This paper presents Latent Semantic Googling, a variant of Landauer's Latent Semantic Indexing that uses the Google search engine to judge the semantic closeness of sets of words and phrases. This concept is implemented via Ambient Google, a system for augmenting conversations through the classification of discussed topics. Ambient Google uses a speech recognition engine to generate Google keyphrase queries directly from conversations. These queries are used to analyze the semantics of the conversation, and infer related topics that have been discussed. Conversations are visualized using a spring-model algorithm representing common topics. This allows users to browse their conversation as a contextual relationship between discussed topics, and augment their discussion through the use of related websites discovered by Google. An evaluation of Ambient Google is presented, discussing user reaction to the system.

© All rights reserved Senior and Vertegaal and/or their publisher

2004
 
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Duchowski, Andrew T. and Vertegaal, Roel (eds.) ETRA 2004 - Proceedings of the Eye Tracking Research and Application Symposium March 22-24, 2004, San Antonio, Texas, USA.

 
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Cheng, Daniel and Vertegaal, Roel (2004): An eye for an eye: a performance evaluation comparison of the LC technologies and Tobii eye trackers. In: Duchowski, Andrew T. and Vertegaal, Roel (eds.) ETRA 2004 - Proceedings of the Eye Tracking Research and Application Symposium March 22-24, 2004, San Antonio, Texas, USA. p. 61.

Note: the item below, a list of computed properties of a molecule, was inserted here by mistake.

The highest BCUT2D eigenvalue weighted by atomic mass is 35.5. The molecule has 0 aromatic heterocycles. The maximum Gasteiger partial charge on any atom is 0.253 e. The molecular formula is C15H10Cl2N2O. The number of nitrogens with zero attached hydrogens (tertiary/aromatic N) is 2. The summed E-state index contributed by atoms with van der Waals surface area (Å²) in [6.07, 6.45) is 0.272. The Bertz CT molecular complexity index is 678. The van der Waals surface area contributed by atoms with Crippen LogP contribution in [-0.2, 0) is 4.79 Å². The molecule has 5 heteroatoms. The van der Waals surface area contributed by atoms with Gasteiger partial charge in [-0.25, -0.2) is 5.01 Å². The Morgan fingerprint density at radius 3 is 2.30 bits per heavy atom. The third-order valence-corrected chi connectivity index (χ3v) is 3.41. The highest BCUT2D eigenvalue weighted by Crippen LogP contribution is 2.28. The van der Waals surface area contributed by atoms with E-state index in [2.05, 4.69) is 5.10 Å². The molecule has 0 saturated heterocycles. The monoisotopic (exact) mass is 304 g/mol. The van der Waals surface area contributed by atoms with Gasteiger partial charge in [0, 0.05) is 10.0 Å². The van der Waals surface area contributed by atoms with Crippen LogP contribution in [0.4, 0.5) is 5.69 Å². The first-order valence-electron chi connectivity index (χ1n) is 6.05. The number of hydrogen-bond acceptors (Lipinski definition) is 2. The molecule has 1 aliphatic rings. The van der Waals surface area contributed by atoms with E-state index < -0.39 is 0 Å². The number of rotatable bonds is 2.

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Shell, Jeffrey S., Vertegaal, Roel, Cheng, Daniel, Skaburskis, Alexander W., Sohn, Changuk, Stewart, A. James, Aoudeh, Omar and Dickie, Connor (2004): ECSGlasses and EyePliances: using attention to open sociable windows of interaction. In: Duchowski, Andrew T. and Vertegaal, Roel (eds.) ETRA 2004 - Proceedings of the Eye Tracking Research and Application Symposium March 22-24, 2004, San Antonio, Texas, USA. pp. 93-100.

 
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Skaburskis, Alexander W., Vertegaal, Roel and Shell, Jeffrey S. (2004): Auramirror: reflections on attention. In: Duchowski, Andrew T. and Vertegaal, Roel (eds.) ETRA 2004 - Proceedings of the Eye Tracking Research and Application Symposium March 22-24, 2004, San Antonio, Texas, USA. pp. 101-108.

 
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Duchowski, Andrew T. and Vertegaal, Roel (2004): Preface. In: Duchowski, Andrew T. and Vertegaal, Roel (eds.) ETRA 2004 - Proceedings of the Eye Tracking Research and Application Symposium March 22-24, 2004, San Antonio, Texas, USA. p. 6.

2003
 
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Vertegaal, Roel, Weevers, Ivo, Sohn, Changuk and Cheung, Chris (2003): GAZE-2: conveying eye contact in group video conferencing using eye-controlled camera direction. In: Cockton, Gilbert and Korhonen, Panu (eds.) Proceedings of the ACM CHI 2003 Human Factors in Computing Systems Conference April 5-10, 2003, Ft. Lauderdale, Florida, USA. pp. 521-528.

 
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Shell, Jeffrey S., Selker, Ted and Vertegaal, Roel (2003): Interacting with groups of computers. In Communications of the ACM, 46 (3) pp. 40-46.

 
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Vertegaal, Roel (2003): Introduction. In Communications of the ACM, 46 (3) pp. 30-33.

2002